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July 14, 2014
Less is More; How to not Train and Get Better

Up to this point on the blog, we’ve focused on athlete case studies where we (or one of our partners) has used a specific prescription to alter an athletes Sparta Signature. The Signature shift usually results in that athlete becoming healthier, more injury resistant or a position specific performance gain. In this post we’re going to explore what happens when an athlete’s Sparta Signature doesn’t change that way you’d like (or expect) it to.

qbnochange

An NFL quarterback came into training camp with the Signature seen on the left (above). This is a Signature that is more typical of (and more suited to) a lateral athlete. Ideally, there is a more rotational Signature for a quarterback and so prescriptions were provided that would strengthen his posterior chain muscles, increasing his DRIVE and improving his ability to finish movements.  After two solid months of a rotational prescription, he scanned again and you can see his Signature above on the right. It is almost exactly the same, with no improvement to drive at all. In addition, this players’ teammates presenting the same initial movement signature were given the same prescriptions and saw marked improvements to DRIVE on their second scan. We were stumped.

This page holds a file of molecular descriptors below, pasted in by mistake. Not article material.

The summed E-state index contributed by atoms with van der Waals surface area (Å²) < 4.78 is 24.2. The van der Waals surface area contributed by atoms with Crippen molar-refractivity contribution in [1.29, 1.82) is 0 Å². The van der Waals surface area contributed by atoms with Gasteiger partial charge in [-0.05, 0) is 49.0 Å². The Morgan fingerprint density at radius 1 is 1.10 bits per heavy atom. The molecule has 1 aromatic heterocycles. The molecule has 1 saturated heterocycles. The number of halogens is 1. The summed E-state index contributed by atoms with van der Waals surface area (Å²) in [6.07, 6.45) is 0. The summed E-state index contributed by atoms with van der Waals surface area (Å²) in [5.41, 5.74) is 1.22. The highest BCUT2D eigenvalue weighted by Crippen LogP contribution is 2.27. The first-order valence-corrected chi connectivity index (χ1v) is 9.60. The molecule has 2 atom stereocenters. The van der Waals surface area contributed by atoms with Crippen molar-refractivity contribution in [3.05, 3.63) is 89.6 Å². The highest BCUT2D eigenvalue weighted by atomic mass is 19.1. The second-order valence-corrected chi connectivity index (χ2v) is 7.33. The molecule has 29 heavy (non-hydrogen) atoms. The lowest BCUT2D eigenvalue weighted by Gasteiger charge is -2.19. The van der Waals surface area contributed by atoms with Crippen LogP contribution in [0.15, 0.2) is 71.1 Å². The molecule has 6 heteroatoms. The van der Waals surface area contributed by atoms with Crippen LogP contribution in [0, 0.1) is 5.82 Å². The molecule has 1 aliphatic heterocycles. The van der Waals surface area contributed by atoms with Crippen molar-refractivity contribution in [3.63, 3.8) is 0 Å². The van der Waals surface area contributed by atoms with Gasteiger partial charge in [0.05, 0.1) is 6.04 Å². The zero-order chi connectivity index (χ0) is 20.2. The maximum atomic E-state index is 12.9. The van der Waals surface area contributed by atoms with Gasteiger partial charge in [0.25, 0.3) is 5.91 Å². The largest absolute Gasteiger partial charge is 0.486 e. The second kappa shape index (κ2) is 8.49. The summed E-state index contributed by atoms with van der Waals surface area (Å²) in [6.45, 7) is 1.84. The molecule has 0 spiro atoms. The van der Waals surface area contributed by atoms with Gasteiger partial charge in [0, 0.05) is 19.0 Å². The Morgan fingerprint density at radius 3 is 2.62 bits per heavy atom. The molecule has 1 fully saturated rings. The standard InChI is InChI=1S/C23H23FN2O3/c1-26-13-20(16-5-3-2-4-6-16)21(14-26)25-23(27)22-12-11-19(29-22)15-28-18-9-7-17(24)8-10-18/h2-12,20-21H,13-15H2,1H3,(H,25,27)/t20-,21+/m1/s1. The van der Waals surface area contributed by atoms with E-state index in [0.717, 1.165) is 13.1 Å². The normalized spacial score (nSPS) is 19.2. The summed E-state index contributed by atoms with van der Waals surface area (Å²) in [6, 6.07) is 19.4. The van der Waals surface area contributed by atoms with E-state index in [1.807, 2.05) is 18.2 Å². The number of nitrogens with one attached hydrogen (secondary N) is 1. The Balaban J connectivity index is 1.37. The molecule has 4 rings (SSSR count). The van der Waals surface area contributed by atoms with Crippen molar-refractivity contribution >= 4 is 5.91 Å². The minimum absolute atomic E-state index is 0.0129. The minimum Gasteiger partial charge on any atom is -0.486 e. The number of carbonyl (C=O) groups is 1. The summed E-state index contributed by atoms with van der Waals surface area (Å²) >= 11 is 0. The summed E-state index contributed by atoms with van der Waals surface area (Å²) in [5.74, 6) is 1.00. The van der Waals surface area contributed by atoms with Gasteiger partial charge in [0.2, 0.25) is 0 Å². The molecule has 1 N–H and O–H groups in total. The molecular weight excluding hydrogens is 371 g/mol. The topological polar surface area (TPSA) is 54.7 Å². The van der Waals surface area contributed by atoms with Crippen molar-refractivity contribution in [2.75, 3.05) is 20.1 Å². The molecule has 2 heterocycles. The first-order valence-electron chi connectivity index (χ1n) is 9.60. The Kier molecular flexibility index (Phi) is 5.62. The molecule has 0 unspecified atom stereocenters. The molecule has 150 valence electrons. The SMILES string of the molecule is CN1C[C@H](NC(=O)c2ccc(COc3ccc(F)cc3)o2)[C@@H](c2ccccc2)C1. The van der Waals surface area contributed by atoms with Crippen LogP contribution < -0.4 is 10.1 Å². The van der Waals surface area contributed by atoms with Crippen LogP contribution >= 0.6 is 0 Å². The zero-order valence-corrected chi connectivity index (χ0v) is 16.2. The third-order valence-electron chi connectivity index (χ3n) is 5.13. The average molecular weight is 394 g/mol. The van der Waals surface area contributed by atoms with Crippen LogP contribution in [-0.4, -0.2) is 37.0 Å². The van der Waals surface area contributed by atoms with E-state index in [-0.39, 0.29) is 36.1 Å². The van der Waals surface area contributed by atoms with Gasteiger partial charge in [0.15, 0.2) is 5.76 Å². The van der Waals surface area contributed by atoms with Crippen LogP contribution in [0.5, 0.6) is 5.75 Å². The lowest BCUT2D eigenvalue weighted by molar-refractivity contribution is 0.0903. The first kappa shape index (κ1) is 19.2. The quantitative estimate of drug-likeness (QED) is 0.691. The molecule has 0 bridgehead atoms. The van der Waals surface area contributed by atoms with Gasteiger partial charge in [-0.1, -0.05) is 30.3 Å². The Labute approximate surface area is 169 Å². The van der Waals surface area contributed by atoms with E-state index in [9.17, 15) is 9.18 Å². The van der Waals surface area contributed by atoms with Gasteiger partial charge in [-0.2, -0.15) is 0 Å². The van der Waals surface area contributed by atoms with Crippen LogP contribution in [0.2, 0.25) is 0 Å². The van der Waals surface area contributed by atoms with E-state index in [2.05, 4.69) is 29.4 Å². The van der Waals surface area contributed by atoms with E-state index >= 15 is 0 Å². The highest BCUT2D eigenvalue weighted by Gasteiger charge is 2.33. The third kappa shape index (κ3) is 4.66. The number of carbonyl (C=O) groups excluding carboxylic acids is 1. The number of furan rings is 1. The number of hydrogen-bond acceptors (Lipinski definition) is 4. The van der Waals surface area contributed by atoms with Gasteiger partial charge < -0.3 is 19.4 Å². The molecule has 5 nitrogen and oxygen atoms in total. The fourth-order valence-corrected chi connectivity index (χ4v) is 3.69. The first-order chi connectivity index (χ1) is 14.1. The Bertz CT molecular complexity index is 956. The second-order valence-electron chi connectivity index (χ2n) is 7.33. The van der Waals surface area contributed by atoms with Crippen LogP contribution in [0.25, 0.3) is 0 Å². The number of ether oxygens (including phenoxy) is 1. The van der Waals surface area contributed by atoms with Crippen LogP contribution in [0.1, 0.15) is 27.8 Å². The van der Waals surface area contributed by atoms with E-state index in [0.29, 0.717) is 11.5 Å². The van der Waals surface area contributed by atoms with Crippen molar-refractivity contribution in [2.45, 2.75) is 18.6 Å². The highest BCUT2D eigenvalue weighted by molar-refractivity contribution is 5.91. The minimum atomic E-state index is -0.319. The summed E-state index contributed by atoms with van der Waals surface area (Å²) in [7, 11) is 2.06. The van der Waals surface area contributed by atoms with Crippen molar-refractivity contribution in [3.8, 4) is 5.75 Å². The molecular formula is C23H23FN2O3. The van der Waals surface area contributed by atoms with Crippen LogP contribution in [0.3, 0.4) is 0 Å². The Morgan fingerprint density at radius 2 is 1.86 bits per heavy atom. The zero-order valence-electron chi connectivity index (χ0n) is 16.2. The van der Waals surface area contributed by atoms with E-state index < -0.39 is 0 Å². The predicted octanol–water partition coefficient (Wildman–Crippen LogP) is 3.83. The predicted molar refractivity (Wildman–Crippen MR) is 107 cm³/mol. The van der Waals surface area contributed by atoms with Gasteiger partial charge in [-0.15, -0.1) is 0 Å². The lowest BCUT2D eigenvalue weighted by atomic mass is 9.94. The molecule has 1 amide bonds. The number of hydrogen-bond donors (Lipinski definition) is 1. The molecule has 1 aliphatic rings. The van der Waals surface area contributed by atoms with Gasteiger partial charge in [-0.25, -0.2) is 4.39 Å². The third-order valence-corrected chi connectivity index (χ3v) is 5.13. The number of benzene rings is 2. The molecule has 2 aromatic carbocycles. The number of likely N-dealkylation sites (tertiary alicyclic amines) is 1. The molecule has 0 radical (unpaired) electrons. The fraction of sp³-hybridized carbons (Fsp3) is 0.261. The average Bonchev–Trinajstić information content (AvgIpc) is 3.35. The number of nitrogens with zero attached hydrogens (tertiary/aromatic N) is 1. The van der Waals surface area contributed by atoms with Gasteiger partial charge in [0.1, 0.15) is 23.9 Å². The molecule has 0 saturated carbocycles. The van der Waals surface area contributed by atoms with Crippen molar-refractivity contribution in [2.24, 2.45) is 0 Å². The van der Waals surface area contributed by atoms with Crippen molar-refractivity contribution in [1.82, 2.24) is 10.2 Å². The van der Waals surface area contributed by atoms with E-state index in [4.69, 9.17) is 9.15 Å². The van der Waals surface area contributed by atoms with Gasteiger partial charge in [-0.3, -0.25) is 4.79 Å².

One of the added benefits of software is crowd sourcing, particularly the anonymous, shared database our software houses for over hundreds of thousands of athlete Sparta Signature trials. Such robust software can compare athletes anywhere facing similar challenges. In this case, it was a group of athletes in a completely different sport who provided the answer. We have noticed that some of our collegiate pitchers have trouble attaining a rotational Signature when their teams have particularly strict and traditional conditioning practices. Baseball teams seem to be adopting a more modern approach these days, but for a long time it was fairly ubiquitous for pitchers to do a lot of long distance running to increase stamina, despite the clear detriment to performance on the mound. We asked if this quarterback was doing extra training not part of the teams prescriptions. It turned out that he was riding the stationary bike every night for 30-45 minutes, attempting to put in some extra conditioning work. Bike riding is an anterior chain stimulus and was most certainly negatively affecting his ability to change his Sparta Signature to a more rotational one.

scalsAs we have have explored in previous posts, it’s very hard to know whether your prescriptions are having the desired effect unless you can limit the amount of variables. Dedicated athletes have been putting in extra work for years, believing that going above and beyond will make the difference when they are on the field. While the hard work and commitment of such athletes is always appreciated by coaches it’s important to remember that that extra work may actually be hurting them.

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July 14, 2014
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